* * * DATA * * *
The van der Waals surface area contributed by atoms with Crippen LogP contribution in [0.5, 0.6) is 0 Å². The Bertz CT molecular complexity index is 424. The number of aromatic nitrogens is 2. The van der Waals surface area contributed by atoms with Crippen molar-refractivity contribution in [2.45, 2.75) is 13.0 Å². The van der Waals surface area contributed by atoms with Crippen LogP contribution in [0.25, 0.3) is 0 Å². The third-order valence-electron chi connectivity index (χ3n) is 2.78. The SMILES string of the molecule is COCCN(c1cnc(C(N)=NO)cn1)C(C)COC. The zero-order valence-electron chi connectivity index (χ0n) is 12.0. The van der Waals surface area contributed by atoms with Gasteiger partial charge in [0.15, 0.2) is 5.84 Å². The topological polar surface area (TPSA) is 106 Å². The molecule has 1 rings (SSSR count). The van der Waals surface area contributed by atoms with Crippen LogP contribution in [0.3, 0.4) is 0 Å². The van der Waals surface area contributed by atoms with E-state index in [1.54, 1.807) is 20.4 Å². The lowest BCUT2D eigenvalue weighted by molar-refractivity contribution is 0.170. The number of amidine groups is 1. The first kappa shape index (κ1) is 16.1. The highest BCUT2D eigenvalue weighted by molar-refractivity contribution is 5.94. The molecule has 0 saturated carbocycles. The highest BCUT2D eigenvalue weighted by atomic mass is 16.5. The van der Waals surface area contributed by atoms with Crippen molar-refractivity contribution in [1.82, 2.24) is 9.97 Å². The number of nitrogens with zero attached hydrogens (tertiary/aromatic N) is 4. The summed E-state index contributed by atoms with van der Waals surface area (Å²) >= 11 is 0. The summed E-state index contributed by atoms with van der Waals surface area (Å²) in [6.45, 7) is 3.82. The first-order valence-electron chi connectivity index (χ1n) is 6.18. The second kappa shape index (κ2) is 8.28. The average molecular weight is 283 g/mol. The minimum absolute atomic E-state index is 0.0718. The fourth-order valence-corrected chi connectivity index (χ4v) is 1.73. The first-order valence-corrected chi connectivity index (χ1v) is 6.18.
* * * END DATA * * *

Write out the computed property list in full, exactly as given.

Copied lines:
The van der Waals surface area contributed by atoms with Crippen LogP contribution in [0.5, 0.6) is 0 Å². The Bertz CT molecular complexity index is 424. The number of aromatic nitrogens is 2. The van der Waals surface area contributed by atoms with Crippen molar-refractivity contribution in [2.45, 2.75) is 13.0 Å². The van der Waals surface area contributed by atoms with Crippen LogP contribution in [0.25, 0.3) is 0 Å². The third-order valence-electron chi connectivity index (χ3n) is 2.78. The SMILES string of the molecule is COCCN(c1cnc(C(N)=NO)cn1)C(C)COC. The zero-order valence-electron chi connectivity index (χ0n) is 12.0. The van der Waals surface area contributed by atoms with Gasteiger partial charge in [0.15, 0.2) is 5.84 Å². The topological polar surface area (TPSA) is 106 Å². The molecule has 1 rings (SSSR count). The van der Waals surface area contributed by atoms with Crippen LogP contribution in [0.3, 0.4) is 0 Å². The van der Waals surface area contributed by atoms with E-state index in [1.54, 1.807) is 20.4 Å². The lowest BCUT2D eigenvalue weighted by molar-refractivity contribution is 0.170. The number of amidine groups is 1. The first kappa shape index (κ1) is 16.1. The highest BCUT2D eigenvalue weighted by molar-refractivity contribution is 5.94. The molecule has 0 saturated carbocycles. The highest BCUT2D eigenvalue weighted by atomic mass is 16.5. The van der Waals surface area contributed by atoms with Crippen molar-refractivity contribution in [1.82, 2.24) is 9.97 Å². The number of nitrogens with zero attached hydrogens (tertiary/aromatic N) is 4. The summed E-state index contributed by atoms with van der Waals surface area (Å²) >= 11 is 0. The summed E-state index contributed by atoms with van der Waals surface area (Å²) in [6.45, 7) is 3.82. The first-order valence-electron chi connectivity index (χ1n) is 6.18. The second kappa shape index (κ2) is 8.28. The average molecular weight is 283 g/mol. The minimum absolute atomic E-state index is 0.0718. The fourth-order valence-corrected chi connectivity index (χ4v) is 1.73. The first-order valence-corrected chi connectivity index (χ1v) is 6.18.